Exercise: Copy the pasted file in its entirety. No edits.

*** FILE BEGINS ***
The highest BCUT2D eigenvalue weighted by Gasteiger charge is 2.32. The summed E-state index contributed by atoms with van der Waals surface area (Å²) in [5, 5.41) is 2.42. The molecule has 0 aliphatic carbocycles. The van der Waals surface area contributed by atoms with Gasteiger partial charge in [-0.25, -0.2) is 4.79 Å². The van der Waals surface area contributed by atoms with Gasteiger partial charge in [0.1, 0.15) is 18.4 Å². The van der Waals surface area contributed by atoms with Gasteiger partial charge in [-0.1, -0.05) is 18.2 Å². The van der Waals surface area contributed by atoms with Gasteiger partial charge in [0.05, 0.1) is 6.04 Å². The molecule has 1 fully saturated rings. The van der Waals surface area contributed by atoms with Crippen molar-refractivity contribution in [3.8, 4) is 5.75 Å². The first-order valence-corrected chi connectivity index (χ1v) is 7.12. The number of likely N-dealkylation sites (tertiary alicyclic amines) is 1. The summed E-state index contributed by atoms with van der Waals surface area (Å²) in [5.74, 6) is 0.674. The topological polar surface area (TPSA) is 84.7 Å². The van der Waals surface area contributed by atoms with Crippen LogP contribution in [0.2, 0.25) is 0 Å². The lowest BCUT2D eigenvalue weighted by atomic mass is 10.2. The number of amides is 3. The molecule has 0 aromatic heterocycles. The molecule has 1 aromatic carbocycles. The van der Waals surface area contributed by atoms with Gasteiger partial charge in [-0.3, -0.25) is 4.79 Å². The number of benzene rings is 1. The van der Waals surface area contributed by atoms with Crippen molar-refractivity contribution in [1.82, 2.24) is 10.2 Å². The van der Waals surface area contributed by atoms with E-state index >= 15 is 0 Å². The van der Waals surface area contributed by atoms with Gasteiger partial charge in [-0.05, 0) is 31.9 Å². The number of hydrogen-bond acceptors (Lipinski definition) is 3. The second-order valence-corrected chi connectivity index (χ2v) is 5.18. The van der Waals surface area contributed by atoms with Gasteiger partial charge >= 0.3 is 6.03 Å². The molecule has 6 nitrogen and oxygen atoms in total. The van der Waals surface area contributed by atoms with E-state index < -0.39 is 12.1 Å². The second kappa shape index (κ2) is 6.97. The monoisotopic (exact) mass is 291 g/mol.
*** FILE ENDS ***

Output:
The highest BCUT2D eigenvalue weighted by Gasteiger charge is 2.32. The summed E-state index contributed by atoms with van der Waals surface area (Å²) in [5, 5.41) is 2.42. The molecule has 0 aliphatic carbocycles. The van der Waals surface area contributed by atoms with Gasteiger partial charge in [-0.25, -0.2) is 4.79 Å². The van der Waals surface area contributed by atoms with Gasteiger partial charge in [0.1, 0.15) is 18.4 Å². The van der Waals surface area contributed by atoms with Gasteiger partial charge in [-0.1, -0.05) is 18.2 Å². The van der Waals surface area contributed by atoms with Gasteiger partial charge in [0.05, 0.1) is 6.04 Å². The molecule has 1 fully saturated rings. The van der Waals surface area contributed by atoms with Crippen molar-refractivity contribution in [3.8, 4) is 5.75 Å². The first-order valence-corrected chi connectivity index (χ1v) is 7.12. The number of likely N-dealkylation sites (tertiary alicyclic amines) is 1. The summed E-state index contributed by atoms with van der Waals surface area (Å²) in [5.74, 6) is 0.674. The topological polar surface area (TPSA) is 84.7 Å². The van der Waals surface area contributed by atoms with Crippen LogP contribution in [0.2, 0.25) is 0 Å². The lowest BCUT2D eigenvalue weighted by atomic mass is 10.2. The number of amides is 3. The molecule has 0 aromatic heterocycles. The molecule has 1 aromatic carbocycles. The van der Waals surface area contributed by atoms with Gasteiger partial charge in [-0.3, -0.25) is 4.79 Å². The number of benzene rings is 1. The van der Waals surface area contributed by atoms with Crippen molar-refractivity contribution in [1.82, 2.24) is 10.2 Å². The van der Waals surface area contributed by atoms with E-state index >= 15 is 0 Å². The van der Waals surface area contributed by atoms with Gasteiger partial charge in [-0.05, 0) is 31.9 Å². The number of hydrogen-bond acceptors (Lipinski definition) is 3. The second-order valence-corrected chi connectivity index (χ2v) is 5.18. The van der Waals surface area contributed by atoms with Gasteiger partial charge >= 0.3 is 6.03 Å². The molecule has 6 nitrogen and oxygen atoms in total. The van der Waals surface area contributed by atoms with E-state index < -0.39 is 12.1 Å². The second kappa shape index (κ2) is 6.97. The monoisotopic (exact) mass is 291 g/mol.